Ethical approval was obtained from Health Research Ethics Committee (HREC) of Federal Medical Centre, Idi Aba, Abeokuta. Official letters were taken from Health Board to the healthcare facilities, and permission was obtained from the heads of the facilities. Written informed consent was obtained from each respondent after explaining the objectives and procedures of the study. The right to participate voluntarily and to withdraw at any time was also made known to the respondents. Issues of confidentiality were maintained by removing any identifiers from the questionnaire. Research assistants were also trained to maintain the confidentiality of information gathered in the course of the study.

Data analysis

Univariate analysis was done using frequency, percentage, mean, and range, and presented in the form of text, tables, and pictogram. The total obtainable score for practice of BPCR was 10. Scores above first quarter percentiles (7.5), which were scores from 8–10, were considered ‘well prepared’ while scores from 5–7 were categorized as ‘moderately prepared’, and scores below 5 were considered ‘less prepared’. Bivariate analysis was done by using chi-squared test to determine the association between level of BPCR and use of skilled birth attendants. It was also used to determine the association between some selected delivery outcomes and use of a skilled birth attendant, at significance level of p<0.05. The qualitative data were transcribed into English text by the principal investigator and an official bilingual translator by searching for patterns and commonalities among the participants’ responses. Open coding of the collected data was done whereby codes were clustered according to common themes and subcategories. The validity of the data collected from the women was also upheld by asking them to verify the data themselves, vis-à-vis, the issues raised during the discussion. Data were first checked manually for completeness then coded, and entered into Epi-Info version 3.5 statistical software and cleaned thoroughly before being transferred to the Statistical Package for Social Sciences (SPSS) version 20.0 for further analysis.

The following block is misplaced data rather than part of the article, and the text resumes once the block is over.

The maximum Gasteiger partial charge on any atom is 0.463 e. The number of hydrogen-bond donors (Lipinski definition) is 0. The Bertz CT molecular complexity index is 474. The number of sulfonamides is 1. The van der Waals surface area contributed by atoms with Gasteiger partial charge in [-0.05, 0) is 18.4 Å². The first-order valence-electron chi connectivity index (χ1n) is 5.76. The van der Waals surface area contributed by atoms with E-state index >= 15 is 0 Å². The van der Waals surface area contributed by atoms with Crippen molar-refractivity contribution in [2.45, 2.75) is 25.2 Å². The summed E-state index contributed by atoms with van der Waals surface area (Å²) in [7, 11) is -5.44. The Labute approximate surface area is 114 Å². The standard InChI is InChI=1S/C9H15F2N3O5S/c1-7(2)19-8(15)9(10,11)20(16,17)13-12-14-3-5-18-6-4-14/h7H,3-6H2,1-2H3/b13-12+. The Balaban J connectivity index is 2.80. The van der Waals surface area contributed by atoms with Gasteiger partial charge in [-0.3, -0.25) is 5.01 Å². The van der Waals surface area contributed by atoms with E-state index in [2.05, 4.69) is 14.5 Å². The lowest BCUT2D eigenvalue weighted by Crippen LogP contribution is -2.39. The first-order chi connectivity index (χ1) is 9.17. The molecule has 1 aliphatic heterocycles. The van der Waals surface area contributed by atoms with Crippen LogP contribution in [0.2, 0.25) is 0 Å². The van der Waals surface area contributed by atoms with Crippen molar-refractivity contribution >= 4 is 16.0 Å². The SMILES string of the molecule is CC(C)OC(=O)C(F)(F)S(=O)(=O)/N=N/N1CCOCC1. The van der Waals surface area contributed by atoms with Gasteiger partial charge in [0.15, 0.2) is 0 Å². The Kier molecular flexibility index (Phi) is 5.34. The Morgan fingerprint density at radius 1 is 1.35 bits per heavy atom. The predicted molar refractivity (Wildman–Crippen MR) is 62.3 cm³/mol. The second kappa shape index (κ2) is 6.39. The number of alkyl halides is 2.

Sociodemographic and obstetric characteristics

The respondents’ sociodemographic and obstetric characteristics are shown in Table 1. The attrition rate in this study was 3% as a total of 340 out of 350 respondents that were recruited into the study remained at follow-up. The age range of respondents was between 14 and 44 years, with a mean age of 29.6 ± 5.3 years. Almost all the respondents (96.8%) were married, and many of them (63.2%) had tertiary education. About two-thirds (61.4%) of women in the study were multigravida while few (29.4%) were primigravida. Also, many of the respondents (65%) attended antenatal care for 4 to 8 times during the present pregnancy.

Table 1

Sociodemographic characteristics of the participants (N=340)

Age (years)
Marital status
Not married113.2
Educational level
No formal education61.8
Formal employment9427.6
Grand multigravida319.2
2–4 (multipara)14342.0
≥5 (grand multipara)103.0
Antenatal visits

Practice of Birth Preparedness and Complication Readiness

Table 2 shows the BPCR practices of the respondents. The majority (88.2%) of the respondents reported that they were aware of their expected date of delivery. The highest reported birth preparedness and complication readiness practice was the identification of a healthcare facility to deliver (97%) while the least reported practice was making preparation for a blood donor (50.6%).

Table 2

Birth preparedness and complication readiness of respondents (N=340)

BPCRYes n (%)No n (%)
I am aware of my expected date of delivery300 (88.2)40 (11.8)
I know that labor can start before due date309 (90.9)31 (9.1)
I have made funds available for birth and emergency283 (83.2)57 (16.8)
I have identified health facility where I will deliver330 (97.1)10 (2.9)
I have made preparation for transportation303 (89.1)37 (10.9)
I have made preparation for blood donor172 (50.6)168 (49.4)
I have already identified the person that will accompany me to the hospital300 (88.2)40 (11.8)
I have already identified who will stay with the other children when I leave for hospital214 (62.9)126 (37.1)
I have a bag to pack items needed for delivery318 (93.5)22 (6.5)
I have packed items needed for delivery322 (94.7)18 (5.3)

Table 3 depicts the respondents BPCR indices. The majority of the respondents (83.5%) chose government healthcare facilities as the delivery site while few (13.5%) of the respondents chose private healthcare facilities. The means of transportation chosen by many (66.8%) of the respondents was a private car, and only very few (2.4%) chose public motorcycle. Forty-four per cent (44%) chose their husband as the blood donor while 1.8% chose the blood transfusion service. The results also showed that 49.4% was yet to identify a blood donor. Also, 58.8% chose their husband to accompany them to the healthcare facility. In summary, the majority (76.8%) of the respondents were ‘well prepared’, 20% were ‘moderately prepared’ while few (3.2%) were ‘less prepared’.

Table 3

BPCR indices chosen by respondents (N=340)

BPCR indicesn%
Delivery sitea
Yet to identify delivery site102.9
Means of transportation
Private car22766.8
Public car5315.6
Private motor cycle154.4
Public motor cycle82.4
Yet to identify transport3710.9
Blood donor
Blood transfusion service61.8
Yet to identify donor16849.4
Person that will accompany to the hospital
One of the children30.9